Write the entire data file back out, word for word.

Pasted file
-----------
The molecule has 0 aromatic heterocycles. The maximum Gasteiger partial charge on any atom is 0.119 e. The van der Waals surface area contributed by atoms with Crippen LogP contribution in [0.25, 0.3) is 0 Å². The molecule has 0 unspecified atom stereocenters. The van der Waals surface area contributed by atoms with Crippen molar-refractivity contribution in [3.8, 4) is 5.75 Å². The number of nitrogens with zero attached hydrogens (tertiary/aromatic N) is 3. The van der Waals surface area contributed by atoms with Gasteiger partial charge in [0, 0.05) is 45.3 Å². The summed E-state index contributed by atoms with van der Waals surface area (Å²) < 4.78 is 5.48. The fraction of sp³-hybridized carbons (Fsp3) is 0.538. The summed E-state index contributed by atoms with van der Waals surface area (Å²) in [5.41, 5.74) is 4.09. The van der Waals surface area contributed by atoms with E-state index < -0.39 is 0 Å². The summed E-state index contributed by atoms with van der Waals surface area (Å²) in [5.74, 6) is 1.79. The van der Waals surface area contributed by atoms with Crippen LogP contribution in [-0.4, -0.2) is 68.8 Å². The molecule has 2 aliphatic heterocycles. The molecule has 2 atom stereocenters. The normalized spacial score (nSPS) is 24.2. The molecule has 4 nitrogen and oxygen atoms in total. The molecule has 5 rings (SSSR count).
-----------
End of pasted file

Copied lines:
The molecule has 0 aromatic heterocycles. The maximum Gasteiger partial charge on any atom is 0.119 e. The van der Waals surface area contributed by atoms with Crippen LogP contribution in [0.25, 0.3) is 0 Å². The molecule has 0 unspecified atom stereocenters. The van der Waals surface area contributed by atoms with Crippen molar-refractivity contribution in [3.8, 4) is 5.75 Å². The number of nitrogens with zero attached hydrogens (tertiary/aromatic N) is 3. The van der Waals surface area contributed by atoms with Gasteiger partial charge in [0, 0.05) is 45.3 Å². The summed E-state index contributed by atoms with van der Waals surface area (Å²) < 4.78 is 5.48. The fraction of sp³-hybridized carbons (Fsp3) is 0.538. The summed E-state index contributed by atoms with van der Waals surface area (Å²) in [5.41, 5.74) is 4.09. The van der Waals surface area contributed by atoms with E-state index < -0.39 is 0 Å². The summed E-state index contributed by atoms with van der Waals surface area (Å²) in [5.74, 6) is 1.79. The van der Waals surface area contributed by atoms with Crippen LogP contribution in [-0.4, -0.2) is 68.8 Å². The molecule has 2 aliphatic heterocycles. The molecule has 2 atom stereocenters. The normalized spacial score (nSPS) is 24.2. The molecule has 4 nitrogen and oxygen atoms in total. The molecule has 5 rings (SSSR count).